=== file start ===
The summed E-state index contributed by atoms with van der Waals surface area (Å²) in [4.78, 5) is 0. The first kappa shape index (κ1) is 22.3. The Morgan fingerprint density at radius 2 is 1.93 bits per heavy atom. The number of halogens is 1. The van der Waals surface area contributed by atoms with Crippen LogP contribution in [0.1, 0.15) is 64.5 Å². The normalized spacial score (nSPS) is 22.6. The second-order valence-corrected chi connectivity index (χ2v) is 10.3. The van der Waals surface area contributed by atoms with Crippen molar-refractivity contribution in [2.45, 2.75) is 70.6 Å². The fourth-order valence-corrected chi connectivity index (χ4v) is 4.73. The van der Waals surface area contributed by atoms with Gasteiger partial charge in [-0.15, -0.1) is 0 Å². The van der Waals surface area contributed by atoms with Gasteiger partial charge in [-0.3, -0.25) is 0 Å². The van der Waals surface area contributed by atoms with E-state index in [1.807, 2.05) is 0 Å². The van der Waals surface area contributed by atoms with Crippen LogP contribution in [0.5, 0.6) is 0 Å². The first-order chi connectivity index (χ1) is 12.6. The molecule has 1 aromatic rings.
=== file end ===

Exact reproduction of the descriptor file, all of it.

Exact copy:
The summed E-state index contributed by atoms with van der Waals surface area (Å²) in [4.78, 5) is 0. The first kappa shape index (κ1) is 22.3. The Morgan fingerprint density at radius 2 is 1.93 bits per heavy atom. The number of halogens is 1. The van der Waals surface area contributed by atoms with Crippen LogP contribution in [0.1, 0.15) is 64.5 Å². The normalized spacial score (nSPS) is 22.6. The second-order valence-corrected chi connectivity index (χ2v) is 10.3. The van der Waals surface area contributed by atoms with Crippen molar-refractivity contribution in [2.45, 2.75) is 70.6 Å². The fourth-order valence-corrected chi connectivity index (χ4v) is 4.73. The van der Waals surface area contributed by atoms with Gasteiger partial charge in [-0.15, -0.1) is 0 Å². The van der Waals surface area contributed by atoms with Gasteiger partial charge in [-0.3, -0.25) is 0 Å². The van der Waals surface area contributed by atoms with E-state index in [1.807, 2.05) is 0 Å². The van der Waals surface area contributed by atoms with Crippen LogP contribution in [0.5, 0.6) is 0 Å². The first-order chi connectivity index (χ1) is 12.6. The molecule has 1 aromatic rings.